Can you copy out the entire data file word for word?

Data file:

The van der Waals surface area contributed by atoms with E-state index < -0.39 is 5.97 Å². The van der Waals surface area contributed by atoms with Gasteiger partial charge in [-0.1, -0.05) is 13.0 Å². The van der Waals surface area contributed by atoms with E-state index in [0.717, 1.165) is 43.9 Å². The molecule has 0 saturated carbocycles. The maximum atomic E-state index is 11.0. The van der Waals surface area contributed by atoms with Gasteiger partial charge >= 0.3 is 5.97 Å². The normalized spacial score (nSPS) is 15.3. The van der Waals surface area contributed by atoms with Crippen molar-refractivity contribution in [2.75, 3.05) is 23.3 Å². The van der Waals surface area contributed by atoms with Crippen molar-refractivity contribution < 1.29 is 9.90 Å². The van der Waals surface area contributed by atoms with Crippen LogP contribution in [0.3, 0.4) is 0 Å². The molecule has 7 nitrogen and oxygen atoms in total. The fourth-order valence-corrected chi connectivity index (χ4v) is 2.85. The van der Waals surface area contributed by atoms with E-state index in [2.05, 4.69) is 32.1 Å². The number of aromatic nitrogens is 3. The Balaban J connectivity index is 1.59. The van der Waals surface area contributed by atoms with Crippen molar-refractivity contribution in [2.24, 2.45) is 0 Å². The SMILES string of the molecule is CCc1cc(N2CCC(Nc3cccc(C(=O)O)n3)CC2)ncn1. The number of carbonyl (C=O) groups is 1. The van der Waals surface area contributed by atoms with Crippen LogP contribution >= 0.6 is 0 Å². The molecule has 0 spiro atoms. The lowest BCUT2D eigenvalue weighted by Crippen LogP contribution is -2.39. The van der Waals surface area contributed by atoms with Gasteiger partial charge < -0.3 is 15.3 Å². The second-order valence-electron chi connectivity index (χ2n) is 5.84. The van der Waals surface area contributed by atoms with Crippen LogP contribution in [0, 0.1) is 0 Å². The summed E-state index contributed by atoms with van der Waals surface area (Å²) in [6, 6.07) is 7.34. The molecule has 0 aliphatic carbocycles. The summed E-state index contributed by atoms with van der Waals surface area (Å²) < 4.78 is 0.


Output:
The van der Waals surface area contributed by atoms with E-state index < -0.39 is 5.97 Å². The van der Waals surface area contributed by atoms with Gasteiger partial charge in [-0.1, -0.05) is 13.0 Å². The van der Waals surface area contributed by atoms with E-state index in [0.717, 1.165) is 43.9 Å². The molecule has 0 saturated carbocycles. The maximum atomic E-state index is 11.0. The van der Waals surface area contributed by atoms with Gasteiger partial charge >= 0.3 is 5.97 Å². The normalized spacial score (nSPS) is 15.3. The van der Waals surface area contributed by atoms with Crippen molar-refractivity contribution in [2.75, 3.05) is 23.3 Å². The van der Waals surface area contributed by atoms with Crippen molar-refractivity contribution < 1.29 is 9.90 Å². The van der Waals surface area contributed by atoms with Crippen LogP contribution in [0.3, 0.4) is 0 Å². The molecule has 7 nitrogen and oxygen atoms in total. The fourth-order valence-corrected chi connectivity index (χ4v) is 2.85. The van der Waals surface area contributed by atoms with E-state index in [2.05, 4.69) is 32.1 Å². The number of aromatic nitrogens is 3. The Balaban J connectivity index is 1.59. The van der Waals surface area contributed by atoms with Crippen molar-refractivity contribution in [2.24, 2.45) is 0 Å². The SMILES string of the molecule is CCc1cc(N2CCC(Nc3cccc(C(=O)O)n3)CC2)ncn1. The number of carbonyl (C=O) groups is 1. The van der Waals surface area contributed by atoms with Crippen LogP contribution >= 0.6 is 0 Å². The molecule has 0 spiro atoms. The lowest BCUT2D eigenvalue weighted by Crippen LogP contribution is -2.39. The van der Waals surface area contributed by atoms with Gasteiger partial charge < -0.3 is 15.3 Å². The second-order valence-electron chi connectivity index (χ2n) is 5.84. The van der Waals surface area contributed by atoms with Crippen LogP contribution in [0, 0.1) is 0 Å². The summed E-state index contributed by atoms with van der Waals surface area (Å²) in [6, 6.07) is 7.34. The molecule has 0 aliphatic carbocycles. The summed E-state index contributed by atoms with van der Waals surface area (Å²) < 4.78 is 0.